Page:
Here is a problem I see a lot. A first time buyer is not sure whether he should go big or small when he buys his first company. He doesn’t know what he should be looking for. The first impulse is to raise capital and buy something at the $10-$20 Million level. Let’s define this as a big deal although we know there are much bigger ones out there.. Now I have been down this road many times and had to go back to square one because I did not have my head in the right place. What does it take to buy a big deal at this level? Let me explain it.
- First, you have to source the big deals. This means you need to have enough credibility to get in the door and obtain the offering documents. This by itself is a more difficult process at the higher level because the gatekeepers (brokers) are tougher on the screening. You will often be interrogated to make sure you can pull the deal off. Now I have been through this process many times and can safely say this is exponentially more tedious at the $100 Million sales level than at the $10 Million level. At $10 Million you can usually get in the door without much problem and at least look at the deal.
- Second you have to get an agreement and a signed LOI. This is hard enough at the small level but with a larger deal you have more money out there chasing it and the competition is usually pretty stiff. Again this is exponentially more difficult at a certain threshold, say at $2.0 Million in EBITDA when private equity gets interested and starts bidding against the smaller players.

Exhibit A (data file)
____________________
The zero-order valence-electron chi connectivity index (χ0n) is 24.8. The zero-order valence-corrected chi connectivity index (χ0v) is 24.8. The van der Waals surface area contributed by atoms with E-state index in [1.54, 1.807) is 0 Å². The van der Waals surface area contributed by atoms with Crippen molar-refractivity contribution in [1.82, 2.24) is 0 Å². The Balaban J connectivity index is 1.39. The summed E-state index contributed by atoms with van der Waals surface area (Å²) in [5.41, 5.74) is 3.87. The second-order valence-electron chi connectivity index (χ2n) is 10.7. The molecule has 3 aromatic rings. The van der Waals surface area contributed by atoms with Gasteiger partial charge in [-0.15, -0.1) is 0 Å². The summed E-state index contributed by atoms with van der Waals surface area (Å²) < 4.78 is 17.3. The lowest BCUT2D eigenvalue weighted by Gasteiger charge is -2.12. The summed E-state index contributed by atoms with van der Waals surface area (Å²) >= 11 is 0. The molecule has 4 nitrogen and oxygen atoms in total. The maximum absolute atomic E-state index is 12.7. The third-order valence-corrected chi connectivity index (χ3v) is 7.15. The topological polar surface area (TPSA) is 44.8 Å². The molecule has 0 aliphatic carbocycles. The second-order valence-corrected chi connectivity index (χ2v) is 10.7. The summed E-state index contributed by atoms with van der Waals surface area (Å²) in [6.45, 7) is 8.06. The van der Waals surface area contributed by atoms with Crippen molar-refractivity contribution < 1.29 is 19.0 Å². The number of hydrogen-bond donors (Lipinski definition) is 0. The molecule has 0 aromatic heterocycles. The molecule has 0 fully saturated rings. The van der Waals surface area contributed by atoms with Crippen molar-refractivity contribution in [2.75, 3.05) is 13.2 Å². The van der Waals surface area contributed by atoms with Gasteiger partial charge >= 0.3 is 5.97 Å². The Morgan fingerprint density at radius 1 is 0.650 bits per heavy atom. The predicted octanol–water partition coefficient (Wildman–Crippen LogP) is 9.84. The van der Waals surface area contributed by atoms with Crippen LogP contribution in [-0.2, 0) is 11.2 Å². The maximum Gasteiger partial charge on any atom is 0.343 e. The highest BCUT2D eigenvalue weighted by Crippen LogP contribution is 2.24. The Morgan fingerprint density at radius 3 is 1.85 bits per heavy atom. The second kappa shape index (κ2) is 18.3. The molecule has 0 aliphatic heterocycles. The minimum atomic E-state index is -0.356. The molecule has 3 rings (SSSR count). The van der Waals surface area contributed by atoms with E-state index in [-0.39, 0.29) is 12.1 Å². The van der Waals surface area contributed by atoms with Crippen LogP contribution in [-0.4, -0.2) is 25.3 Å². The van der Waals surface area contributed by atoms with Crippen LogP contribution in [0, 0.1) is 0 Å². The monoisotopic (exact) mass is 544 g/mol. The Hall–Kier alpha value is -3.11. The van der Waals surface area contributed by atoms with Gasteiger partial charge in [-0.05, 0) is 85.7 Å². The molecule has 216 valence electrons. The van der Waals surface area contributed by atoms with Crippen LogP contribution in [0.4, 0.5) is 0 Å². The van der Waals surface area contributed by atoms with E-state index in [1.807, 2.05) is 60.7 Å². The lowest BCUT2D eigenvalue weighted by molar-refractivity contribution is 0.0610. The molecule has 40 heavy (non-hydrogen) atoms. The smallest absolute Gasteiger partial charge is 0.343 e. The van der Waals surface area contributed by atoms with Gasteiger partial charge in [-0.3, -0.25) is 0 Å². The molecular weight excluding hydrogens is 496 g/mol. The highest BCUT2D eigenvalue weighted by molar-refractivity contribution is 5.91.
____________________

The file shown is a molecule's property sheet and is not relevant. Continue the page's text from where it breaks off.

- Third, in order to get this far you will need to LOOK like a private equity player, assemble a team, create a branded image, even raise some capital and be familiar with the PE lingo. If you get past the gatekeeper and get your LOI you now have to finance the deal. This can get pretty complex at the $10-$20 Million level so you need to know exactly how much debt and equity you will need. And even that will be a moving target as you get closer to closing. So you need to have a good idea or your financing sources and equity needs and have them lined up ahead of time.
Anyway not to throw water on your plans but I usually coach folks to go smaller at the outset. More like $1.0 Million to $5.0 Million in sales. Despite people telling you that it is just as much work to put a small deal together as a large deal, it isn’t. It can be exponentially(there’s that word again) more work to put a larger deal together. I am in favor of buying small and building out. The risks are less, the financing is easier and the odd are much more in your favor. Moreover the universe of deals to choose from at the small level is exponentially greater than chasing big deals that are fewer and farther between. There is plenty of time to do larger deals down the road and the smaller ones will give you critical hands on management experience when you start out that will be helpful in all future dealmaking.